As if this year couldn’t get any stranger, look no further than the Canadian housing market. Six months into a global pandemic and a crushing recession, home sales have never been stronger. National home sales activity ripped, jumping 33.5% from last years levels. The increase was a new record for the month of August, and the sixth-highest monthly sales figure of any month on record.
I don’t recall reading any forecast back in March or April that had called for anything remotely close to this type of feverish activity. In fact, even the most bullish and self-interested Real Estate lobbyists could not have dreamt this up. Now, don’t get me wrong, i’ll be the first to suggest these numbers should be taken with caution. There is undoubtedly some pent-up demand that could soon fizzle. Buyers were clearly desperate to upgrade their living situation after spending months confined at home. The thought of working from home indefinitely, and the threat of a second wave forcing people to hunker down in what could be a long winter prompted a rush of purchasing activity. Unfortunately the unexpected tsunami of buyers were met with low levels of inventory, creating bidding wars and higher prices.
As of the end of August, there was just 2.6 months of inventory on a national basis, the lowest reading on record for this measure. As a result, the national home price index was up 9.4% year-over-year, and the average sales price surged higher by 18.5% as the composition of sales tilted towards bigger homes.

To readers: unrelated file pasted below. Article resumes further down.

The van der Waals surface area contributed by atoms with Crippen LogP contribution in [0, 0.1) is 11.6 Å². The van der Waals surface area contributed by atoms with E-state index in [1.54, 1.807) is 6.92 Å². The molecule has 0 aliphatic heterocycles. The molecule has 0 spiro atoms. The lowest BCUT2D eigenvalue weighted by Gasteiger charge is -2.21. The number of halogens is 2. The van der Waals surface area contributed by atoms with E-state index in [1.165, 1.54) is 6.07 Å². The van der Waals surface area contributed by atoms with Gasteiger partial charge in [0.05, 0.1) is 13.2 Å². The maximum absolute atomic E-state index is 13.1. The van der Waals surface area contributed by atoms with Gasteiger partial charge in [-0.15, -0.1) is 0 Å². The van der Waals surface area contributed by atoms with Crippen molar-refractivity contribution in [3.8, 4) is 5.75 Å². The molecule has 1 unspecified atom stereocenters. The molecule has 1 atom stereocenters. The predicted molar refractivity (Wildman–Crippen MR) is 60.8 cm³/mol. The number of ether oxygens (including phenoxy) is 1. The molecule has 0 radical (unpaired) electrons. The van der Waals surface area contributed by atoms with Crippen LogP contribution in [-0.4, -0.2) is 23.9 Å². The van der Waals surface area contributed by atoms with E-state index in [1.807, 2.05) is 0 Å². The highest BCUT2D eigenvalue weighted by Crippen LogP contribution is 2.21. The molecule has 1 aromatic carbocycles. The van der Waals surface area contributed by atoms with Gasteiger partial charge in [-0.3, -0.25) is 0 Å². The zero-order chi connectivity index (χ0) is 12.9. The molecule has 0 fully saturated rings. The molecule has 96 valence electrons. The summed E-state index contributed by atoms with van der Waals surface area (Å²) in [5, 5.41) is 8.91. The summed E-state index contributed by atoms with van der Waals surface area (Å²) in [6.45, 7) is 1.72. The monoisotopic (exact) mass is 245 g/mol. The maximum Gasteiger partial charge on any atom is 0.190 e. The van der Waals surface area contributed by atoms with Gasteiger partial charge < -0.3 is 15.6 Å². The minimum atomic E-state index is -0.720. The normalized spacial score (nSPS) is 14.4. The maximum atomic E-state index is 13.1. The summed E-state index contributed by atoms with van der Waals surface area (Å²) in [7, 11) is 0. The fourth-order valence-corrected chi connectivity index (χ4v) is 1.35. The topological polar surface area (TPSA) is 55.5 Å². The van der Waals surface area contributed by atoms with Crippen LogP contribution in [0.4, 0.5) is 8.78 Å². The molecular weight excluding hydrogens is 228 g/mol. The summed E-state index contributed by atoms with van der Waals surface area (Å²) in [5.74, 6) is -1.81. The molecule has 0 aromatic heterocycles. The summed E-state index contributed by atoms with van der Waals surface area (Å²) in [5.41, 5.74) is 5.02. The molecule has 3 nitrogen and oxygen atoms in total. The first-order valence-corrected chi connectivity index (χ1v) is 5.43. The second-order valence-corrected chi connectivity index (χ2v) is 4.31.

This has put a wrench in housing forecasts, perhaps none more obvious than that of CMHC. The Government agency responsible for our housing and mortgage industry called for a 9-18% decline in the average home price, the exact opposite of where we stand six months in. Again, much too early for flag waving but so far this forecast looks embarrassingly bad.
In fact, CMHC was so certain prices would fall, CEO Evan Siddall, whom I actually have a great deal of respect for, tweeted on May 27th, “Please question the motivation of anyone who wants you to believe prices will go up (yes, up) with our economy in slow motion, oil being given away, millions of Canadians on income support and a greater percentage of mortgages not being paid than we’ve seen since the Great Depression.”
I suppose this ultimately shows how difficult it is to forecast markets, let alone human behaviour. I mean, if anyone had a competitive advantage in the market, at least in terms of getting a behind the scenes look of the mortgage book and the state of household balance sheets it would be CMHC.
Ultimately, while the Canadian Real Estate market is currently making a fool of most forecasters, I still believe it’s much too soon for a victory lap. At some point it seems rational to believe the jobs lost and the number of delinquent mortgages coming down the pipe will matter, combine that with a reduction in immigration, lower rents, and a record number of new home construction completing should make for an interesting 12 months ahead.
Until then, happy forecasting.